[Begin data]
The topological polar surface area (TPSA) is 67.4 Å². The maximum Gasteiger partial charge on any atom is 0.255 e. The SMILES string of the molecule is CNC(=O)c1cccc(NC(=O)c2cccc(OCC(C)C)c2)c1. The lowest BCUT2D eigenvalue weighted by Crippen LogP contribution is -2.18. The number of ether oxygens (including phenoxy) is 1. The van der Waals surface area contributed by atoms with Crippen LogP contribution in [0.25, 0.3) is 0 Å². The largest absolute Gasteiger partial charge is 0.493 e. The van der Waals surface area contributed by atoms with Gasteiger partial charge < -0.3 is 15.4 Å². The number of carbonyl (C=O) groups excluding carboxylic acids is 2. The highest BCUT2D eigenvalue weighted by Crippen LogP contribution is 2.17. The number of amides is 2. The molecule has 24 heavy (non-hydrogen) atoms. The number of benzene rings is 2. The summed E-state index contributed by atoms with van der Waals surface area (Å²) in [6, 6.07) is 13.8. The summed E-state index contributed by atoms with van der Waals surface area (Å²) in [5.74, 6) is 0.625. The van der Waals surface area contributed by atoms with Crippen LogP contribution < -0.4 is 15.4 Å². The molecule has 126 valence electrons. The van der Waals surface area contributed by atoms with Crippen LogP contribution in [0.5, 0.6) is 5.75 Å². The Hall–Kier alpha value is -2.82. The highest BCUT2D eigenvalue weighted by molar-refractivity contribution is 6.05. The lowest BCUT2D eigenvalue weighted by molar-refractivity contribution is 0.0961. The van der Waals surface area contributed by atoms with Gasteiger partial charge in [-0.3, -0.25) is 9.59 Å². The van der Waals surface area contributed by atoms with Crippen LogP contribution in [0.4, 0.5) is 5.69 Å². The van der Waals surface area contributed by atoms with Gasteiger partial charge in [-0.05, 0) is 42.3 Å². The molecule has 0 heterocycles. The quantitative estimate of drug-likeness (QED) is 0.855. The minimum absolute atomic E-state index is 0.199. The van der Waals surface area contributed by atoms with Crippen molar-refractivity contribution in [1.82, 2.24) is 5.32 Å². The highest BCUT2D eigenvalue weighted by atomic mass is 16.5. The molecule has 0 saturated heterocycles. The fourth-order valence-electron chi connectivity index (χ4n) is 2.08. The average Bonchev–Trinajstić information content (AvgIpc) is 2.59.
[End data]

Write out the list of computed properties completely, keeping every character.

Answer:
The topological polar surface area (TPSA) is 67.4 Å². The maximum Gasteiger partial charge on any atom is 0.255 e. The SMILES string of the molecule is CNC(=O)c1cccc(NC(=O)c2cccc(OCC(C)C)c2)c1. The lowest BCUT2D eigenvalue weighted by Crippen LogP contribution is -2.18. The number of ether oxygens (including phenoxy) is 1. The van der Waals surface area contributed by atoms with Crippen LogP contribution in [0.25, 0.3) is 0 Å². The largest absolute Gasteiger partial charge is 0.493 e. The van der Waals surface area contributed by atoms with Gasteiger partial charge < -0.3 is 15.4 Å². The number of carbonyl (C=O) groups excluding carboxylic acids is 2. The highest BCUT2D eigenvalue weighted by Crippen LogP contribution is 2.17. The number of amides is 2. The molecule has 24 heavy (non-hydrogen) atoms. The number of benzene rings is 2. The summed E-state index contributed by atoms with van der Waals surface area (Å²) in [6, 6.07) is 13.8. The summed E-state index contributed by atoms with van der Waals surface area (Å²) in [5.74, 6) is 0.625. The van der Waals surface area contributed by atoms with Crippen LogP contribution < -0.4 is 15.4 Å². The molecule has 126 valence electrons. The van der Waals surface area contributed by atoms with Crippen LogP contribution in [0.5, 0.6) is 5.75 Å². The Hall–Kier alpha value is -2.82. The highest BCUT2D eigenvalue weighted by molar-refractivity contribution is 6.05. The lowest BCUT2D eigenvalue weighted by molar-refractivity contribution is 0.0961. The van der Waals surface area contributed by atoms with Gasteiger partial charge in [-0.3, -0.25) is 9.59 Å². The van der Waals surface area contributed by atoms with Crippen LogP contribution in [0.4, 0.5) is 5.69 Å². The van der Waals surface area contributed by atoms with Gasteiger partial charge in [-0.05, 0) is 42.3 Å². The molecule has 0 heterocycles. The quantitative estimate of drug-likeness (QED) is 0.855. The minimum absolute atomic E-state index is 0.199. The van der Waals surface area contributed by atoms with Crippen molar-refractivity contribution in [1.82, 2.24) is 5.32 Å². The highest BCUT2D eigenvalue weighted by atomic mass is 16.5. The molecule has 0 saturated heterocycles. The fourth-order valence-electron chi connectivity index (χ4n) is 2.08. The average Bonchev–Trinajstić information content (AvgIpc) is 2.59.